How do historians do their job? Here’s one example: in Helen Langdon’s 391-page biography of Caravaggio (1998), at the end we find a 27-page fine-print list of her sources: details about the documentation her work is based on. That’s how historians operate. But they can’t operate that way when they take up the challenge of accurately reporting the story of Jesus. There are no letters, diaries, transcripts, stenographer notes contemporaneous with Jesus that corroborate the gospel accounts. To make matters worse, these accounts are chock full of errors, contradictions, and conflicting agendas: the four gospel authors were intent on correcting each other, culminating with John, who created a very different Jesus. 

They couldn’t even agree on the resurrection stories. Just read the four accounts of Easter morning, and you can appreciate the mess. I suspect the apostle Paul would have been horrified by John’s account of Doubting Thomas sticking his finger in the risen Jesus’ sword wound. No, no, no: our risen bodies will be different: 

“Look, I will tell you a mystery! We will not all die, but we will all be changed, in a moment, in the twinkling of an eye, at the last trumpet. For the trumpet will sound, and the dead will be raised imperishable, and we will be changed. For this perishable body must put on imperishability, and this mortal body must put on immortality” (I Corinthians 15:51-53).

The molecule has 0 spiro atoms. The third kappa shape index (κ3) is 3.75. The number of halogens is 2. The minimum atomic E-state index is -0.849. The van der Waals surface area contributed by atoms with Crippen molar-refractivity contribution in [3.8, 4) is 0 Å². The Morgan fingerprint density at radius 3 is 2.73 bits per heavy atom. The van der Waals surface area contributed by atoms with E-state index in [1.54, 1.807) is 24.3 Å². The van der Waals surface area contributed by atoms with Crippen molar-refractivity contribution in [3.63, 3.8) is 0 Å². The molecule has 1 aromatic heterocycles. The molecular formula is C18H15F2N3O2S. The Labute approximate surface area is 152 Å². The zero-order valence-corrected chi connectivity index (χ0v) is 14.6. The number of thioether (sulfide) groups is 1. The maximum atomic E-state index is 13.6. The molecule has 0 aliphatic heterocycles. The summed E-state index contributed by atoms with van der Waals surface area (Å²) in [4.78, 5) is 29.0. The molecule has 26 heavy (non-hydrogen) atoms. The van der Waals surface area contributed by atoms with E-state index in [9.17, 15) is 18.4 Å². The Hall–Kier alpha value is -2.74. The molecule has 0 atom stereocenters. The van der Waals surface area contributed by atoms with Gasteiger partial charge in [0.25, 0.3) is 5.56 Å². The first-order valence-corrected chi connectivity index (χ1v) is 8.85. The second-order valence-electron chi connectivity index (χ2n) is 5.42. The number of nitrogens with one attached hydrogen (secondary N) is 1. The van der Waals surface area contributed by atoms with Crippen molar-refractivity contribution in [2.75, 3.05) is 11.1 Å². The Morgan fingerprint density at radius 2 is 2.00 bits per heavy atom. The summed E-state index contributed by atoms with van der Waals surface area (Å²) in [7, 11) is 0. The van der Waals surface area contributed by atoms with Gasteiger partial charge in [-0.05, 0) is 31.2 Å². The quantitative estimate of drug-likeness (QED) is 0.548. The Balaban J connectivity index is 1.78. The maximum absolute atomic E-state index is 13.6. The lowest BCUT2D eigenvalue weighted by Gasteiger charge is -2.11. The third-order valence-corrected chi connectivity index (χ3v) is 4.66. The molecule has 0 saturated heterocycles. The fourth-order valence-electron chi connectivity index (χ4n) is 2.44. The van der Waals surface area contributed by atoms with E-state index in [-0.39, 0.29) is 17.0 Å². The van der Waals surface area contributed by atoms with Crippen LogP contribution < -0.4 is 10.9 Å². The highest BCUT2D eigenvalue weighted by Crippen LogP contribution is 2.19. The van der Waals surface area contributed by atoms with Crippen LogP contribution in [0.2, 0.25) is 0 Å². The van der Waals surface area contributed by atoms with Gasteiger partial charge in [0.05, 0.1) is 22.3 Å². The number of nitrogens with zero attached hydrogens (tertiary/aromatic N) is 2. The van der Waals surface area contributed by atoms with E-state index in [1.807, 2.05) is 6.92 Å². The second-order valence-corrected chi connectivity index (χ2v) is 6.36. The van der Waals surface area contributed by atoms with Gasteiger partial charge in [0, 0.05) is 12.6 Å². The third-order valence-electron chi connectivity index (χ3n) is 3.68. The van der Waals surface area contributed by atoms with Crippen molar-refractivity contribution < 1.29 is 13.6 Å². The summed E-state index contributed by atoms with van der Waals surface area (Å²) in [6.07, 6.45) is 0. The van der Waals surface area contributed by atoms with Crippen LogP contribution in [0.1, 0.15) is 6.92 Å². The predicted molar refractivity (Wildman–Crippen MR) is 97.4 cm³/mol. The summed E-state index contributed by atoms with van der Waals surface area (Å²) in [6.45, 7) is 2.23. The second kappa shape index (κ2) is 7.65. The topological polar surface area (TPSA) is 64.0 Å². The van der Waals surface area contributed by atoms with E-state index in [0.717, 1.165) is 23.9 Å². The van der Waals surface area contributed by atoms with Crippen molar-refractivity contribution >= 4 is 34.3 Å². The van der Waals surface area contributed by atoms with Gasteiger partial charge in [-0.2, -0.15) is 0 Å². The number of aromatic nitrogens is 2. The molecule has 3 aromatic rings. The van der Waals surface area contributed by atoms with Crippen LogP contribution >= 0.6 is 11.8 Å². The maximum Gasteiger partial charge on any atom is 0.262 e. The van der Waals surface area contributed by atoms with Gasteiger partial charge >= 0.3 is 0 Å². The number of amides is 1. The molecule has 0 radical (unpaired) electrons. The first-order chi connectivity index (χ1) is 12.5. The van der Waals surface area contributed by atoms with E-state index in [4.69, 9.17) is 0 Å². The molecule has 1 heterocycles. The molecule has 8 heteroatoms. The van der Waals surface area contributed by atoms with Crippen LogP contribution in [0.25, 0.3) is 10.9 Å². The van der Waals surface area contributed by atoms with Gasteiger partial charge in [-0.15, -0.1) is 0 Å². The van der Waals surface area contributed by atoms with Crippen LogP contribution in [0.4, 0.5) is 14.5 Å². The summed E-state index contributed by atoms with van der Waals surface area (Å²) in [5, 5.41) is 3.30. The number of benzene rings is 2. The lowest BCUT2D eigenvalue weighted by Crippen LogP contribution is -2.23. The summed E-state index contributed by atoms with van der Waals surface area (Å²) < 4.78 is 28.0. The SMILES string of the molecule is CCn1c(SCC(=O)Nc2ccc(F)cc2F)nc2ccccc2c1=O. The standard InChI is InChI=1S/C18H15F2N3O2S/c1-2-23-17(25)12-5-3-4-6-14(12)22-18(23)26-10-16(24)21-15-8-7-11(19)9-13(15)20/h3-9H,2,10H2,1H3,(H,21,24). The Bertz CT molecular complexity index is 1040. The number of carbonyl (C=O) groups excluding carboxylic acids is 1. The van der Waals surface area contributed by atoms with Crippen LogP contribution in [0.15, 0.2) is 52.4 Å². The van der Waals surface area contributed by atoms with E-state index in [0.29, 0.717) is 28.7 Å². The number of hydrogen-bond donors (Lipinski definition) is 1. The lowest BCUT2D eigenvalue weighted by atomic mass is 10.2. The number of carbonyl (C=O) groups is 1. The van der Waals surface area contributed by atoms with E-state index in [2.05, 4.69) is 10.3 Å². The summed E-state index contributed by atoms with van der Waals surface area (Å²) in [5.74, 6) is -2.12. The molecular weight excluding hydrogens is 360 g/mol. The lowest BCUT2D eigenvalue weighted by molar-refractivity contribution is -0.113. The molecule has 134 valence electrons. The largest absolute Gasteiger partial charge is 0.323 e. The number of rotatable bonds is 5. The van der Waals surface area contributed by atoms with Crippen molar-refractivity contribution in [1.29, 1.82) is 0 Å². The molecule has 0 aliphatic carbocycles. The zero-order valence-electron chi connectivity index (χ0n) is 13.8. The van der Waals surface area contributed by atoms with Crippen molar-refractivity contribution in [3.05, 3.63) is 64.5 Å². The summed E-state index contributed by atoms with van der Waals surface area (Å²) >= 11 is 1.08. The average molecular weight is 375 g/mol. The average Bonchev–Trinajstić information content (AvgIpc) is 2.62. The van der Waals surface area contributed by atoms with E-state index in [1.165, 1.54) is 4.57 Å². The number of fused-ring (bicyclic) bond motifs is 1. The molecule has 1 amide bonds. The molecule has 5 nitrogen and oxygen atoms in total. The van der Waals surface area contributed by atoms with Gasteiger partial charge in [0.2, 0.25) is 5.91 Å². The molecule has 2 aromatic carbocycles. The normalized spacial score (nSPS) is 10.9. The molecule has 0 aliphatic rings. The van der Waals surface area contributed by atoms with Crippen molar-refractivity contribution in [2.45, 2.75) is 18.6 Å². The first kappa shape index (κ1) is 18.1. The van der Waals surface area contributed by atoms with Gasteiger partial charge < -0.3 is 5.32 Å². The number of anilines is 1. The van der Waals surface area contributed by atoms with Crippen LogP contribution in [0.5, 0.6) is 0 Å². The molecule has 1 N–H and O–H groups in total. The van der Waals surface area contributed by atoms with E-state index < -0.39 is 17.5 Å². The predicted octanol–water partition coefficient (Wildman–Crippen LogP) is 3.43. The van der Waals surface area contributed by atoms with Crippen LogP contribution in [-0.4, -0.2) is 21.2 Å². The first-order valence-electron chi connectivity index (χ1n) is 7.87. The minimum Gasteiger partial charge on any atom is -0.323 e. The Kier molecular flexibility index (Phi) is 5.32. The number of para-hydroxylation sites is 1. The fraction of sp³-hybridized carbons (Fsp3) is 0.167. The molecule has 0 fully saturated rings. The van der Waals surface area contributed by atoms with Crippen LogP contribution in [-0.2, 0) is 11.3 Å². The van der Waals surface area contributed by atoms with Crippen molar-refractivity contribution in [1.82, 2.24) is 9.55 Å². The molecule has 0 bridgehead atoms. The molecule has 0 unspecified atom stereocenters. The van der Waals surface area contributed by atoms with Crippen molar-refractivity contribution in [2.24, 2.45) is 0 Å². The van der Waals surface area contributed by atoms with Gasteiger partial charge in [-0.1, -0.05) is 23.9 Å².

Where is the evidence to verify Paul’s claim (I’m being generous: his delusion) that the dead will be raised imperishable? Where is the evidence that John’s Doubting Thomas story (missing from the other gospels) didn’t come from the author’s imagination? —after all, he was a master at making things up! There have been memes floating around Facebook and Twitter: “This comic book is the proof that Superman is real!” “These Harry Potter books are the proof that Harry is real!” The challenge for Christians is to show how and why the gospels deserve a higher historical ranking than comic and fantasy fiction books. No, I’m not kidding. Jesus studies have been in turmoil for a long time now—totally unnoticed by the folks who attend church— because devout scholars cannot agree on which gospels texts should/can be taken seriously. 

Richard Carrier has stated the problem: